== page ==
Dynamic abstract sandbox universe. Changes and evolves as you do.
User reviews:
Overall:
Very Positive (1,452 reviews) - 90% of the 1,452 user reviews for this game are positive.
Release Date: Jun 17, 2011

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Buy Solar 2

 

About This Game

In most games you see stars in the background, you shoot asteroids or you live on planets. But in Solar 2 you ARE these objects! Enter a universe where you must prove yourself to the resident god-like figure by doing its many bizarre and varied tasks. Or just ignore it and see how big you can grow!

Solar 2 is an open-world, sandbox game set in an infinite abstract universe. Play constructively: grow your system, nurture life on your planets and attack enemy life in huge space battles. Play destructively: crash into other objects and cause chaos, use your orbiting objects like wrecking balls, steal planets from other systems.

Key features:

  • Dynamic abstract sandbox universe. Changes and evolves as you do.
  • Non-linear missions and open-world gameplay.
  • No boundaries. Drift forever in ambient space bliss.
  • Full of weird eccentric humor and stuff.
  • Extensive custom sound track.

System Requirements

Windows
Mac OS X
SteamOS + Linux
    • OS: Windows XP SP2 or greater
    • Processor: 1.5 GHz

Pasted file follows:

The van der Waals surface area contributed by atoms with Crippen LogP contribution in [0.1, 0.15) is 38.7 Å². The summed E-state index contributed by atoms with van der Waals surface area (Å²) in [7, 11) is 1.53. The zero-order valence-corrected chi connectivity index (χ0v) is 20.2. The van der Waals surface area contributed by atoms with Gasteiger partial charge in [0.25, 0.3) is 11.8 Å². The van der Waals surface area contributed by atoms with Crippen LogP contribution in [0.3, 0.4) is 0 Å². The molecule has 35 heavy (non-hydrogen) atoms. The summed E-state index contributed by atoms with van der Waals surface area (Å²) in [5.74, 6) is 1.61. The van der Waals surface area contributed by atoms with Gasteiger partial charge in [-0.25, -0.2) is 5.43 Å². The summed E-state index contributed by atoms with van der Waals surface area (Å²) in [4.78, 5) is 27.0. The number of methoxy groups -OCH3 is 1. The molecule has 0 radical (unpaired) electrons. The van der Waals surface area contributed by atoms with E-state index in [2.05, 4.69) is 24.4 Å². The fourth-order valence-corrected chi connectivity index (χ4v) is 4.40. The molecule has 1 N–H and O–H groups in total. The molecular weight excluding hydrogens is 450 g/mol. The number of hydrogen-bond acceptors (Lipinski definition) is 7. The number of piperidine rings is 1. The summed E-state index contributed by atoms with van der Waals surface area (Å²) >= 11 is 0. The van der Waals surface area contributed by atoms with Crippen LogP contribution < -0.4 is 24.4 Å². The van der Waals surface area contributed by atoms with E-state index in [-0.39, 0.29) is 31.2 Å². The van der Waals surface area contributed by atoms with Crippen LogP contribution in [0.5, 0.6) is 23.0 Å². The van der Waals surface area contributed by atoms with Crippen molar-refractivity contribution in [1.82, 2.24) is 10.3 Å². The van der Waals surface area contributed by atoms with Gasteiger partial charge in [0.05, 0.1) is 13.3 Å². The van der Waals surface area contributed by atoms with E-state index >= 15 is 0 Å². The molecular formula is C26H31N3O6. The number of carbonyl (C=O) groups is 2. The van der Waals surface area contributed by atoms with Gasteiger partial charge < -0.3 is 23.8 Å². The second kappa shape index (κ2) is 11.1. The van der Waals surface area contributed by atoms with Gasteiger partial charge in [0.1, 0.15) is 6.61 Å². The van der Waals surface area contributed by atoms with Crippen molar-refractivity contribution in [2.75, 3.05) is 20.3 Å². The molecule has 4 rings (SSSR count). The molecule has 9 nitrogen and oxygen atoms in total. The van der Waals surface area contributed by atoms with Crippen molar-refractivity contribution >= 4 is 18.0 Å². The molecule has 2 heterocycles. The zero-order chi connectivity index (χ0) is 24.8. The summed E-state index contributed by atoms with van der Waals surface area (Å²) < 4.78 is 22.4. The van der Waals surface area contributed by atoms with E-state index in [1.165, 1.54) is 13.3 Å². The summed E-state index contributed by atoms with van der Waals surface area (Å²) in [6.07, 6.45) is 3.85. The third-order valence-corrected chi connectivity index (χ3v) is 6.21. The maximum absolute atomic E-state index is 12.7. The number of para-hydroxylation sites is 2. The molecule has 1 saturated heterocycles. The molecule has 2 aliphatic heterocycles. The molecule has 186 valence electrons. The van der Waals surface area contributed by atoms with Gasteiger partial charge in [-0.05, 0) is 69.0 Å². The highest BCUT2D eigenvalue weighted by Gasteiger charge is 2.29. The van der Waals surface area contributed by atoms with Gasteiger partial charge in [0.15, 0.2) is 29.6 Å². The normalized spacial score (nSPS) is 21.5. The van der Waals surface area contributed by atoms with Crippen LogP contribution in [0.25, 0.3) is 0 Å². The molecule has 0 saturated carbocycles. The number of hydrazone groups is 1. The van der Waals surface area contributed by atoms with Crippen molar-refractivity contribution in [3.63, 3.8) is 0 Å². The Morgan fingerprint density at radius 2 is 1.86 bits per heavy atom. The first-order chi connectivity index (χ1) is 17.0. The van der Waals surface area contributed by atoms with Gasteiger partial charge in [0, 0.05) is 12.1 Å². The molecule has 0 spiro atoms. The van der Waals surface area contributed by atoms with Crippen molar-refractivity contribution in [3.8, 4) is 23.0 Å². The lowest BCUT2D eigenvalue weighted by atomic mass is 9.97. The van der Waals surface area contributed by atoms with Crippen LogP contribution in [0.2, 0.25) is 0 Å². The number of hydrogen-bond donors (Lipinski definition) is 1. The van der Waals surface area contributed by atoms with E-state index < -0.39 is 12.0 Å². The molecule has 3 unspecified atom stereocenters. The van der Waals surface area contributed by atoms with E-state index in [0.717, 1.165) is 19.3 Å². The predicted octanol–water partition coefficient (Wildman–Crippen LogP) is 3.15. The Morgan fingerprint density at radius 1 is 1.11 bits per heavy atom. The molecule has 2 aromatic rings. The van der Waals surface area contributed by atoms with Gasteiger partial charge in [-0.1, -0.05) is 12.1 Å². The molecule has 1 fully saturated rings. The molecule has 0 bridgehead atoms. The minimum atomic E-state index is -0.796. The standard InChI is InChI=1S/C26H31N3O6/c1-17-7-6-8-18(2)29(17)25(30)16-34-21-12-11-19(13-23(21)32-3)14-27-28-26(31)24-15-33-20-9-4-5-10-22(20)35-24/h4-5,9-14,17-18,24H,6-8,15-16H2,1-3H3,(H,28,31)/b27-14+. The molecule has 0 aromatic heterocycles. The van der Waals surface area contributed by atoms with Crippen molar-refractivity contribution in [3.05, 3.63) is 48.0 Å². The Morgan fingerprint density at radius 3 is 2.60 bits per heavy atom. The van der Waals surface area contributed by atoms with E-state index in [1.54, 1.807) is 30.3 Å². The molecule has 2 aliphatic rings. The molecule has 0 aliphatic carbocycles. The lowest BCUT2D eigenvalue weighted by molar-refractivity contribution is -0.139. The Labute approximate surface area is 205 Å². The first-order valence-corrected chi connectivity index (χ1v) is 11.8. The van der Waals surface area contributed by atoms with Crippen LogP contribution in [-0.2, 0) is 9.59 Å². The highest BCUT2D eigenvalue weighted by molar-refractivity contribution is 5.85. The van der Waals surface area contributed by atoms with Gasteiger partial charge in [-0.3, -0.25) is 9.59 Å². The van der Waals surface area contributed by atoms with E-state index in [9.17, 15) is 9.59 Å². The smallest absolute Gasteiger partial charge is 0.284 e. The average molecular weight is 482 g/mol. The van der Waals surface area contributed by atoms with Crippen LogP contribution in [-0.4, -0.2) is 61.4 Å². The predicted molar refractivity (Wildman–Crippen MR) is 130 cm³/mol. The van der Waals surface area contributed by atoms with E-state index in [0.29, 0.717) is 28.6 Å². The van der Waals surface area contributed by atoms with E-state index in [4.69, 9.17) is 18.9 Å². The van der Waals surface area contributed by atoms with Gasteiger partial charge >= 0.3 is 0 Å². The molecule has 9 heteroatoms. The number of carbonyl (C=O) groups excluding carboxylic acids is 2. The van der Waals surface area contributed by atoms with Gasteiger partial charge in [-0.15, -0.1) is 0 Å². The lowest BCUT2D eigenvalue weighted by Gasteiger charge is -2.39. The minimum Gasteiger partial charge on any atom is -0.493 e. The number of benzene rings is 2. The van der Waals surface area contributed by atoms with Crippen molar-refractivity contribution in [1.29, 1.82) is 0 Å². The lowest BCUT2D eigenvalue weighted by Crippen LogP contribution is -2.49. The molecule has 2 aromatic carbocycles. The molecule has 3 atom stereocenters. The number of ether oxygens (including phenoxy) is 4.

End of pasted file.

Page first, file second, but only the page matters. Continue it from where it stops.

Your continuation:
• Memory: 512 MB RAM
    • Hard Disk Space: 50 MB
    • Video Card: 128 MB Graphics Card that supports Shader Model 2.0
    • DirectX®: 9.0c
    • Additional: Microsoft Xbox 360 Controller support
    • OS: OSX 10.6 or greater
    • Processor: Intel Core 2 Duo
    • Memory: 2 GB
    • Hard Disk Space: 100 MB
    • Video Card: 128 MB Graphics Card that supports OpenGL 2.0
    • OS: Ubuntu 12.04 or above
    • Processor: 1.5 GHz
    • Memory: 1 GB
    • Graphics: OpenGL compatible graphics card with 128 MB RAM, Pixelshader 2.0
    • Hard Drive: 150 MB
Customer reviews
Customer Review system updated Sept. 2016! Learn more
Overall:
Very Positive (1,452 reviews)
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1,063 reviews match the filters above ( Very Positive)
Recently Posted
CUBE²
25.9 hrs
Posted: September 13
Fantastic, casual fun. 'Hobo Star' was a bloody hard achievemetn, though!
Helpful? Yes No Funny
Peculiarly
6.7 hrs
Posted: September 9
Well, you know what they say "Once you go into a black hole you don't go back"
Helpful? Yes No Funny
dead_inside
63.2 hrs
Posted: September 7
Great time killer with some basic physics. Loads of fun for any space nerd.
Helpful? Yes No Funny
beauglethall